User Comments - SF_Rachel
Posted on: Interviews: Obama or Romney?November 08, 2012, 05:16 AM
I'm jealous! My polling place too was entirely staffed by bilingual volunteers (my neighborhood has a lot of Taiwanese immigrants) and the nice lady who escorted me to deposit my ballot in the lockbox was a Chinese speaker, but given my very pink German face I only got an English sticker. That would have been a cool souvenir.
Posted on: Interviews: Obama or Romney?November 06, 2012, 09:05 AM
Spoken like someone who doesn't actually ever give up! 加油！
It helps if you start by not expecting it to be at all logical. Once you make peace with that reality, it does seem to become clearer.
American voters indicate a specific candidate on their ballots in the General Election (the election held today). Most people today who vote will cast their ballot specifically for Obama or Romney, and a few people will vote for candidates nominated by outsider political parties. However, those votes in the General Election don't technically count (at least, not directly). The President is selected early in December in a meeting called "The Electoral College" by the Electors chosen by the states, and the number of electors each state sends varies based mostly on the size of the state's population.
The December meeting itself is generally a quiet affair since it's typically a formality, with all the information a matter of record and with unexpected results highly unusual. The Electors for each state simply promise to cast their Electoral College votes for the General Election candidate with the majority (or plurality) for that state. Because the Electoral College is so reliable in following these promises, Americans are pretty confident in saying that the President is "chosen" during the General Election in November, though the office technically isn't legally filled at that time.
Voters don't directly pick or vote for the Electors. Our ballots in the General Election do not indicate anything about them: just the candidates themselves. I believe Electors are typically appointees of the various political parties in each state: it's like an honorary appointment or duty. Most people don't even know who the Electors are, though it's a matter of record for anyone who chooses to look it up.
You can view a great video explaining it pretty well here, if you can access YouTube. http://youtu.be/OUS9mM8Xbbw . The whole 4.42 minutes is fun and interesting, and includes information about Americans voting from abroad (and from space), but the meat of your question is addressed around the 3.00 mark.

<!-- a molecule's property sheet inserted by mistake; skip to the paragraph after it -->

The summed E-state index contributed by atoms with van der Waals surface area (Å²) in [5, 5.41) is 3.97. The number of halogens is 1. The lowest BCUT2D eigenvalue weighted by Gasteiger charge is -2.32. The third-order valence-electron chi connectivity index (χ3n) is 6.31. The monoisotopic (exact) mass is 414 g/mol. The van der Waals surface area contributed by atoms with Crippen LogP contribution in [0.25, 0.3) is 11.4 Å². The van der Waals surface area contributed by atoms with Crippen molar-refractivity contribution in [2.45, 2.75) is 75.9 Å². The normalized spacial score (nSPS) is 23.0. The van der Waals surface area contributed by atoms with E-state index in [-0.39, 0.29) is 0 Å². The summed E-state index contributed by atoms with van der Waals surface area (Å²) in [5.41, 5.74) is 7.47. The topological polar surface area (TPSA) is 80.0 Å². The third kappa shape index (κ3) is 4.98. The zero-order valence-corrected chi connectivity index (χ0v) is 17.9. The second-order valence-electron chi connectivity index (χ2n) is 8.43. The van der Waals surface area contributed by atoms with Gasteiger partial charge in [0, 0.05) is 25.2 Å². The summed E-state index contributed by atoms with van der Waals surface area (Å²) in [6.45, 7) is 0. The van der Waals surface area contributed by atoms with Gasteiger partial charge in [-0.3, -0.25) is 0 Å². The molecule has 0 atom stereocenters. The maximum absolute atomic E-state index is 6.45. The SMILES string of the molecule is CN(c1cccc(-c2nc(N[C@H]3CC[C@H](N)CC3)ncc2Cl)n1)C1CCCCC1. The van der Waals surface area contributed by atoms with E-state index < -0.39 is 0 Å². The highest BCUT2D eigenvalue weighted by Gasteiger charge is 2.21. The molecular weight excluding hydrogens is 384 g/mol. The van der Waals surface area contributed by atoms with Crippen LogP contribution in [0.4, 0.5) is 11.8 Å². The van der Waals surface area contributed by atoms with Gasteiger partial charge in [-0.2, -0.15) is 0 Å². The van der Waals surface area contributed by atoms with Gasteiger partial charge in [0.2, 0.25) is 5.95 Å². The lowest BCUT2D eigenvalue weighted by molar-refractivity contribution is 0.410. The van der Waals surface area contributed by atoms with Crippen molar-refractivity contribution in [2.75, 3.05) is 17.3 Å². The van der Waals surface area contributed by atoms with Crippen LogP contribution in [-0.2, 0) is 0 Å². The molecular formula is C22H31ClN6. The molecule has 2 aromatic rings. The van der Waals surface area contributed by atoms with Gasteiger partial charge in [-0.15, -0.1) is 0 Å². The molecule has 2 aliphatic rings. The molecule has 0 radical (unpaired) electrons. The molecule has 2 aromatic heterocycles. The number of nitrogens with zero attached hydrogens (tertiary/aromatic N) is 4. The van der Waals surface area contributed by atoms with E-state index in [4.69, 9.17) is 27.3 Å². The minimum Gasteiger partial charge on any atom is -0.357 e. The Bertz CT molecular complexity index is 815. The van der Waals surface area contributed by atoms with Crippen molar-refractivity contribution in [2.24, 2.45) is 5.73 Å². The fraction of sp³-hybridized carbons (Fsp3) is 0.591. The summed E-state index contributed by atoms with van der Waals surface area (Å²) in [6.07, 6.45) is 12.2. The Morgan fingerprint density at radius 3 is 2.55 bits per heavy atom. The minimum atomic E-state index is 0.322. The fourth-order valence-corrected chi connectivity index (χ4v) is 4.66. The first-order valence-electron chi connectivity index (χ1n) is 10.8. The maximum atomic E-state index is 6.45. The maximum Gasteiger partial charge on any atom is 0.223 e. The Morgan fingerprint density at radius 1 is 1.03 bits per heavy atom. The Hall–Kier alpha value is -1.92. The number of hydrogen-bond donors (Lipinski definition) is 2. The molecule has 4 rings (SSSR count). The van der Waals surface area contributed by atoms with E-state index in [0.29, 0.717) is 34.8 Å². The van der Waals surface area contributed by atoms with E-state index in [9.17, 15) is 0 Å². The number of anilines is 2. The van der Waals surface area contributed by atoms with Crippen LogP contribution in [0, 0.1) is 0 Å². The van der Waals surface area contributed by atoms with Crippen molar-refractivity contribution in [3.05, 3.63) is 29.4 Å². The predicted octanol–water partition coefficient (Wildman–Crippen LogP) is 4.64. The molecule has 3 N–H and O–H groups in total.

Posted on: Children's Train TicketNovember 02, 2012, 01:57 AM
Feels like it's just "One of Those Things" to me. Like in English, chin and jaw have very distinct different meanings, but there are some fixed expressions using chin (e.g. wag one's chin or chin music, up to one's chin) that arguably could have gone the other way and just didn't (or did, I'm just jawin' here).
Posted on: The Many Ways to 'But' InOctober 16, 2012, 12:35 AM
When I think about how to use 不过 I always think of how I was once advised to try to stop using the word "but" (in English) and replace it with "and" in order to seem less argumentative.
1. In my experience, very helpful mental hook to understand how to use 不过 better. It helps you sound less argumentative, more concilatory when delivering unwelcome news or contradicting someone. When I first added 不过 to my vocab list way back when, I wrote a notation next to it on my flashcard for it "Hint: Mary's advice!"
2. AND in most cases saying "and" when you mean "but" in English makes you sound half-literate. Whatever, Mary!
3. Wait a minute Mary why would you think I need to "seem less argumentative" you sound like gin-addled hobo how has this factored into your decision to be an interfering tool? Whoops, now who sucks, huh?
Good memories! :-)
Posted on: Sales: Understanding a Customer's NeedsOctober 03, 2012, 11:21 PM
Posted on: A Classic Grand Slam MatchupSeptember 18, 2012, 12:43 AM
(Probably pretty uninteresting if you're neither American nor left-handed, unless you follow tennis pretty darned enthusiastically. Sorry 'bout that.)
Posted on: Sending a Large FileSeptember 17, 2012, 09:20 PM
I love these computer use lessons! Even for someone who doesn't routinely have issues sharing files, there's a lot of useful everyday office work stuff here.
This construction passed without comment from the hosts, but it seems like a particularly useful phrase to just memorize:
When I'm collaborating with people in real time, "hold on a sec, let me see if I'm able to ..." is a phrase I probably use all the time.